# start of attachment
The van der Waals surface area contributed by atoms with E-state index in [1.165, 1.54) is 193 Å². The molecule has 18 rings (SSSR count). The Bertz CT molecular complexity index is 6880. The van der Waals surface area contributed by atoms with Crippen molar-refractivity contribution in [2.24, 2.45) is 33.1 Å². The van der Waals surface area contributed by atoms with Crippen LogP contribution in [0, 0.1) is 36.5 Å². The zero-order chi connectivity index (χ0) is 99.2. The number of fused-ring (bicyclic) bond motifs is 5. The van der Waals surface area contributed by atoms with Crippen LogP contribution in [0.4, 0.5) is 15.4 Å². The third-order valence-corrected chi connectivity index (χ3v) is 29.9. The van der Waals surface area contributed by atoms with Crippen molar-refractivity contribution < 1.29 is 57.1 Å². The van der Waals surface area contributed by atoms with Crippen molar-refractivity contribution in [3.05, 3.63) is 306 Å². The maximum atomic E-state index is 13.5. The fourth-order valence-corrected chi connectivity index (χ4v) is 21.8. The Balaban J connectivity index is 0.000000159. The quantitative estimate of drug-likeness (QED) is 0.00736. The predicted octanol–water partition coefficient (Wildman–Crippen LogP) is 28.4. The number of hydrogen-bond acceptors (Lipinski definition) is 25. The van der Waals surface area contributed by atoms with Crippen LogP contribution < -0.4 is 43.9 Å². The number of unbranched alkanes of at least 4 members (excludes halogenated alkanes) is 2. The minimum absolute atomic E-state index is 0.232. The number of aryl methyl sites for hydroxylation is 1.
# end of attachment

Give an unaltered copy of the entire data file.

The van der Waals surface area contributed by atoms with E-state index in [1.165, 1.54) is 193 Å². The molecule has 18 rings (SSSR count). The Bertz CT molecular complexity index is 6880. The van der Waals surface area contributed by atoms with Crippen molar-refractivity contribution in [2.24, 2.45) is 33.1 Å². The van der Waals surface area contributed by atoms with Crippen LogP contribution in [0, 0.1) is 36.5 Å². The zero-order chi connectivity index (χ0) is 99.2. The number of fused-ring (bicyclic) bond motifs is 5. The van der Waals surface area contributed by atoms with Crippen LogP contribution in [0.4, 0.5) is 15.4 Å². The third-order valence-corrected chi connectivity index (χ3v) is 29.9. The van der Waals surface area contributed by atoms with Crippen molar-refractivity contribution < 1.29 is 57.1 Å². The van der Waals surface area contributed by atoms with Crippen molar-refractivity contribution in [3.05, 3.63) is 306 Å². The maximum atomic E-state index is 13.5. The fourth-order valence-corrected chi connectivity index (χ4v) is 21.8. The Balaban J connectivity index is 0.000000159. The quantitative estimate of drug-likeness (QED) is 0.00736. The predicted octanol–water partition coefficient (Wildman–Crippen LogP) is 28.4. The number of hydrogen-bond acceptors (Lipinski definition) is 25. The van der Waals surface area contributed by atoms with Crippen LogP contribution < -0.4 is 43.9 Å². The number of unbranched alkanes of at least 4 members (excludes halogenated alkanes) is 2. The minimum absolute atomic E-state index is 0.232. The number of aryl methyl sites for hydroxylation is 1.